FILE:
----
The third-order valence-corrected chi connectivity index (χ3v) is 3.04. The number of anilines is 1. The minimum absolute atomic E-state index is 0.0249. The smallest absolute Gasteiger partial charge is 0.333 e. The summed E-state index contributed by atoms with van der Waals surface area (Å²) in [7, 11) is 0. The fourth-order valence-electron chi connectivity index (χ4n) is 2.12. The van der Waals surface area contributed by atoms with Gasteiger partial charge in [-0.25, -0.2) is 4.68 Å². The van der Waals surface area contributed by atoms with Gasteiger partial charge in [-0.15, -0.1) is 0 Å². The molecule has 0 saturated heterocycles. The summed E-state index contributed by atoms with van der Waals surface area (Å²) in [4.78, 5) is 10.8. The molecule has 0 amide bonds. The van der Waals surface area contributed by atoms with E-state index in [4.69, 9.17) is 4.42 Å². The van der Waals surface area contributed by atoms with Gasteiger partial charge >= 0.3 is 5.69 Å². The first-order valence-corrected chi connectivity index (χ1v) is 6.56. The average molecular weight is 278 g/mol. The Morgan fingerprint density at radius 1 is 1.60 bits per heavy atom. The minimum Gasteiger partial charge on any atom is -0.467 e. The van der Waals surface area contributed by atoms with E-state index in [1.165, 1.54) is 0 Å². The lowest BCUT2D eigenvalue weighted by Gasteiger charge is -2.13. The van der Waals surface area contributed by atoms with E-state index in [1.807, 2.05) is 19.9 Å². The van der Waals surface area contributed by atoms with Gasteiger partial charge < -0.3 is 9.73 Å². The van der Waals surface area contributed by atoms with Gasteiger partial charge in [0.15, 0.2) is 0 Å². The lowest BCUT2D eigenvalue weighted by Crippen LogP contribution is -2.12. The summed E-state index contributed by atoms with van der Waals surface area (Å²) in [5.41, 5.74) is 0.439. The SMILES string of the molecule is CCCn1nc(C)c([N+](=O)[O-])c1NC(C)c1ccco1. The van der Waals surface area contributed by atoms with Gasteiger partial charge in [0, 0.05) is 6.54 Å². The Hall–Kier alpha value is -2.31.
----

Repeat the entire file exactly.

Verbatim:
The third-order valence-corrected chi connectivity index (χ3v) is 3.04. The number of anilines is 1. The minimum absolute atomic E-state index is 0.0249. The smallest absolute Gasteiger partial charge is 0.333 e. The summed E-state index contributed by atoms with van der Waals surface area (Å²) in [7, 11) is 0. The fourth-order valence-electron chi connectivity index (χ4n) is 2.12. The van der Waals surface area contributed by atoms with Gasteiger partial charge in [-0.25, -0.2) is 4.68 Å². The van der Waals surface area contributed by atoms with Gasteiger partial charge in [-0.15, -0.1) is 0 Å². The molecule has 0 saturated heterocycles. The summed E-state index contributed by atoms with van der Waals surface area (Å²) in [4.78, 5) is 10.8. The molecule has 0 amide bonds. The van der Waals surface area contributed by atoms with E-state index in [4.69, 9.17) is 4.42 Å². The van der Waals surface area contributed by atoms with Gasteiger partial charge >= 0.3 is 5.69 Å². The first-order valence-corrected chi connectivity index (χ1v) is 6.56. The average molecular weight is 278 g/mol. The Morgan fingerprint density at radius 1 is 1.60 bits per heavy atom. The minimum Gasteiger partial charge on any atom is -0.467 e. The van der Waals surface area contributed by atoms with E-state index in [1.165, 1.54) is 0 Å². The lowest BCUT2D eigenvalue weighted by Gasteiger charge is -2.13. The van der Waals surface area contributed by atoms with E-state index in [1.807, 2.05) is 19.9 Å². The van der Waals surface area contributed by atoms with Gasteiger partial charge < -0.3 is 9.73 Å². The van der Waals surface area contributed by atoms with Gasteiger partial charge in [0.15, 0.2) is 0 Å². The lowest BCUT2D eigenvalue weighted by Crippen LogP contribution is -2.12. The summed E-state index contributed by atoms with van der Waals surface area (Å²) in [5.41, 5.74) is 0.439. The SMILES string of the molecule is CCCn1nc(C)c([N+](=O)[O-])c1NC(C)c1ccco1. The van der Waals surface area contributed by atoms with Gasteiger partial charge in [0, 0.05) is 6.54 Å². The Hall–Kier alpha value is -2.31.